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The Shibboleths of TEFL, or Sense and
Nonsense in Language Teaching
by Mark Lowe
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4. Humanistic Approaches

These include The Silent Way, Suggestopaedia, Counselling Learning, the so-called Natural Approach, and related fringe methods. Again there are hard and soft versions of the theory behind these approaches. The hard version of the theory holds that such methods work by encouraging right-hemisphere acquisition to take place, while suppressing left-hemisphere ‘monitor’ learning. This version rests on a Chomskyan view of the structure of the brain and the basis of language: deep structures, hard-wired innate grammar, the LAD and the Monitor Model, etc. The soft view simply holds that people learn more effectively if they are comfortable, warm, well fed, and generally happy and appreciated: there is no elaborate supporting theory behind this view. If the ideas behind this paper are correct, it follows that the hard version is false, while the validity of the soft version can be proved or disproved by straightforward empirical research. Is the soft version true? Up to a point… But there are other views. Consider the words of my old headmaster. “Why did the Roman Empire fall”, he used to ask us, “too many baths… people had too many baths. They got soft”. And we all understood that what applied to the rulers of the Roman Empire applied equally to boys trying to learn their Latin declensions. Life is earnest, life is real...discipline, commitment, hard work.… And consider also these words of Baroness Thatcher: “if you want people to work, keep them cold; and if you want them to work hard, keep them hungry too.” If there is any truth in what the headmaster and the baroness said (and who would dare to contradict them?), the soft version is true only up to a point.

To conclude: while there is partial truth in the soft version of humanistic language learning, there is no scientific evidence to support hard-core humanistic approaches - they rest on a false view of language and the mind, and they are therefore built on sand. Hard-core humanistic language teaching methods are our fourth shibboleth.

5. Inductive and Deductive Learning

The problems here stem from confusion about how the brain works and about what actually happens when people think and learn. Let us recap basics. Deductive reasoning means starting from a rule, and deducing a conclusion from it. For instance, if the third person singular of the present simple has an s on the end, and a sentence requires a third person singular present simple verb, then that verb will have an s on the end. Or if a sentence requires a second conditional with the verb ‘to be’ in the third person, it must be ‘was’, and ‘were’ is wrong (wait a moment, please). We start from the rule, and work out the answer from the rule. Inductive learning, on the other hand, starts from the data, and then works out the rule from the data. We notice started, finished, lived, died – so we work out that the past tense adds ‘ed’ - inductive. (Hang on a minute..). TEFL is generally in favour of inductive rather than deductive reasoning as a means to help us master languages. Deductive reasoning = grammar-based learning, and that is old-fashioned and reactionary and bad. Inductive reasoning = learner-centered education, .discovery learning, tasks etc – and this is progressive and modern and good.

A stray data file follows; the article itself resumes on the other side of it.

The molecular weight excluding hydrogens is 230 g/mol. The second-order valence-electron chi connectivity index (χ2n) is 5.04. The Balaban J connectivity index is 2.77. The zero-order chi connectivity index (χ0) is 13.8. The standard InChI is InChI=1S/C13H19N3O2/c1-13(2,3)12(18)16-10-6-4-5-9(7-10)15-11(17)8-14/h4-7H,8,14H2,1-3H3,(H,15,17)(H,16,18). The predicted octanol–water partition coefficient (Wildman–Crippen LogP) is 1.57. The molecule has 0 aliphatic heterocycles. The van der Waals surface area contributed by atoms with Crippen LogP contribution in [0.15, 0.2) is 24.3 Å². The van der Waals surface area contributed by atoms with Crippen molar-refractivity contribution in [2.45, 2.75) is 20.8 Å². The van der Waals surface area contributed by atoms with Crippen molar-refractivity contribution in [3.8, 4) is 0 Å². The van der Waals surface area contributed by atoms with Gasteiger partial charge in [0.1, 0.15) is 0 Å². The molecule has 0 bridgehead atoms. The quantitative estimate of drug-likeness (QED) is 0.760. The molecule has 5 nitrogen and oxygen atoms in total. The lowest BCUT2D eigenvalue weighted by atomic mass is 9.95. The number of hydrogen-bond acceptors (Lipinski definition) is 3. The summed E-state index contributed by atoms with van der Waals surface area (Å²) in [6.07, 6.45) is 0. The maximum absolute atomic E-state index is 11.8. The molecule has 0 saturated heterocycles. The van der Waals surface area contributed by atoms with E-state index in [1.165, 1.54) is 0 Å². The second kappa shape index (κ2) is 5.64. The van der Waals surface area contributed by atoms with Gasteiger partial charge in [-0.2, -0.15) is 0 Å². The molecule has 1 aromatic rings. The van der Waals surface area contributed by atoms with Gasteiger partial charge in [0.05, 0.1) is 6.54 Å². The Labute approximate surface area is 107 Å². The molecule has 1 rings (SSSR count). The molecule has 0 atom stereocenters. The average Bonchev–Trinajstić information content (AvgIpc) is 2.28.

This cut-and-dried distinction between deductive and inductive learning distorts our understanding of the way the human brain actually operates. Karl Popper, in his The Logic of Scientific Discovery, proposes a bold and integrated inductive/deductive theory of discovery which has convincing explanatory power. Suppose we are trying to learn the second conditional. We start with a fairly vague idea of how it works: we have heard people using the word ‘if’ and the past tense – we are not completely clueless. We are a bit woolly about the details, but we start from a simple theory (deductive). We then find examples in use and compare them to the theory (inductive). We refine our theory (deductive). We then notice that people tend to say ‘if I were you’ as well as ‘if I was you’ (inductive). We devise a more elaborate theory to account for this, and take on board the notion of subjunctive mood expressed by past forms (deductive). We then listen to people using all the conditional forms in a piece of extended discourse (inductive). We fit the details into a broader framework that explains the whole conditional system (deductive). The same underlying process happens when we gradually assimilate the many irregular forms of the past as well as the regular ones, and explain some of them (ie we see mini-regularities as well as the major one) by reference to German and other roots, and we go on to understand the many functions of the past form other than expressing simple past time (deductive and inductive together). . .

Karl Popper developed his theory to explain how the brain makes scientific discoveries. But his theory can also explain a much wider set of phenomena. It explains how the brain actually works when it is learning something new or solving problems. The brain conducts a sort of dialectic between deductive and inductive reasoning in a lengthy process of refinement, testing against experience, further refinement, further testing etc etc. If this idea is correct, it ought to have a profound influence on the way we teach. We should employ both deductive and inductive reasoning together. We should not favour inductive reasoning at the expense of deductive reasoning.

The shibboleth here is the notion that only inductive reasoning is useful in language learning.

6. The Language Acquisition Device, or LAD

This myth has already been exposed, and further discussion is unnecessary here. The LAD is our sixth shibboleth.

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